Beach preservation commission takes up Confederate monument controversy

The Old Princess Anne County Courthouse Confederate is seen in this WAVY photo taken on Aug. 23, 2017.

VIRGINIA BEACH, Va. (WAVY) — A majority of the people who addressed the Historic Preservation Commission on Wednesday night were in favor of keeping the statue in place outside the Old Princess Anne County Courthouse.

The commission moved their monthly meeting to the Virginia Beach Convention Center to accommodate the crowd of about 75 people. The commission says just one person attended their August meeting.

Of the 40 people who took to the microphone, 30 of them argued the monument represents fallen soldiers and not slavery.

“It makes me so sad to have a bunch of disrespectful people trying to tear down statues,” Richard Morrison said.

Other speakers old the commission they feel the monuments invoke fear and have become rallying points for white supremacists.

“It has no place on government property that represents all the American people.”

The statue has been in place since 1905.

At Wednesday’s meeting, eight-year-old Tessa Fowler handed over a petition with 200 signatures of people who want the monument taken down. She started the petition with her mom, Kelly Fowler, who helped to organize a rally outside the monument two weeks ago.

There were similar demonstrations over the Confederate monuments in Norfolk and Portsmouth in August in response to the violent clashes at a white nationalist rally in Charlottesville.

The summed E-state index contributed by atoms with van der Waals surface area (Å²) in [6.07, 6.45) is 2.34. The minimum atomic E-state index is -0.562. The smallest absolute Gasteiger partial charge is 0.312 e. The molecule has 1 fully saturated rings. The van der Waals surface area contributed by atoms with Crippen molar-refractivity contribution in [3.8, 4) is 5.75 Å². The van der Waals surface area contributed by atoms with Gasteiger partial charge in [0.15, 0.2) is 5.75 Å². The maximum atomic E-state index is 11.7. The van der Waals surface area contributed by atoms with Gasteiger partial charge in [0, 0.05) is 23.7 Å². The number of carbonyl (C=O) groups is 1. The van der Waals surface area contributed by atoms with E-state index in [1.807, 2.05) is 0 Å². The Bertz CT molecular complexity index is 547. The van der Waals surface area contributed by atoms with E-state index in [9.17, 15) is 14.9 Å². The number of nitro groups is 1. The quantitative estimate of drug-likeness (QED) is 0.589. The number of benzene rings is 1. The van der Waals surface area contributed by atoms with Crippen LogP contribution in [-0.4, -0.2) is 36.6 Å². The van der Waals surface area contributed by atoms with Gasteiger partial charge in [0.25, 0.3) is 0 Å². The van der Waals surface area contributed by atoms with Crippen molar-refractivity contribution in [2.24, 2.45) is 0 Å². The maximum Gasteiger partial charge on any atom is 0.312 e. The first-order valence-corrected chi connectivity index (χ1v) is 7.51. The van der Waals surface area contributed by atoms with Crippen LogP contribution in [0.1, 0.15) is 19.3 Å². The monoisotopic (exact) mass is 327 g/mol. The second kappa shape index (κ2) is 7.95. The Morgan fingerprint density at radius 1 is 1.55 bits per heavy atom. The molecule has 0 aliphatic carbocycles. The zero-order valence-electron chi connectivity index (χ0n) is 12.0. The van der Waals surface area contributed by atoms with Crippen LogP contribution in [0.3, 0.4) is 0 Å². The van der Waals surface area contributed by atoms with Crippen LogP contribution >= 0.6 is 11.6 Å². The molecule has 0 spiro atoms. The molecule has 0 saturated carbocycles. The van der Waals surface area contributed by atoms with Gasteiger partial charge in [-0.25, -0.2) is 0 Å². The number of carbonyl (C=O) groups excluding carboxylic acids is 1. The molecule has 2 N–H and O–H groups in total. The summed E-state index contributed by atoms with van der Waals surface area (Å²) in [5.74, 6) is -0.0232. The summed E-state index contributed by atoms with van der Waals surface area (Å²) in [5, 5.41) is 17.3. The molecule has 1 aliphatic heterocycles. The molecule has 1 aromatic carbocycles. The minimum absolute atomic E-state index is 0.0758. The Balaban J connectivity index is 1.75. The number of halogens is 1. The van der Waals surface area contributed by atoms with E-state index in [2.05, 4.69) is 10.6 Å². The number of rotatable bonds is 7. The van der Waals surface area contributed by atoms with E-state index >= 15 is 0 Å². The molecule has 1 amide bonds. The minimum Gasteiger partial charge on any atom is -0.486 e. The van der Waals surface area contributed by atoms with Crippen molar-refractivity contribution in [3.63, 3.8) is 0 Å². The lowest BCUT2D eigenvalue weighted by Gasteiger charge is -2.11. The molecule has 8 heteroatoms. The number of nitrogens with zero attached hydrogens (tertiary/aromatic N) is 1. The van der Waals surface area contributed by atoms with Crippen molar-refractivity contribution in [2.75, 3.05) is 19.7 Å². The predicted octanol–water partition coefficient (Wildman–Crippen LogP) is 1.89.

“What bothers me is the disregard for the pain of the people of color in the name of heritage,” Kelly Fowler said. “It isn’t right.”

Councilwoman Rosemary Wilson, who also serves as a member of the Historic Preservation Commission, says comprise is possible to make sure everybody’s feelings are considered.

“A compromise is to tell more of a complete story. It might not be totally complete, but right now it’s a one sided story.”

Even some people who say they support the monument said they wouldn’t mind it coming down.

“I want to see the monument come down because it hurts my black brothers and sisters,” said Michael Callahan.

The commission is expected to make a recommendation to the city council after their Oct. 3 meeting. Right now, the Virginia Beach City Attorney’s Office says it’s illegal to remove the statue under state law. The monument is also protected by the city’s Courthouse Historic and Cultural District.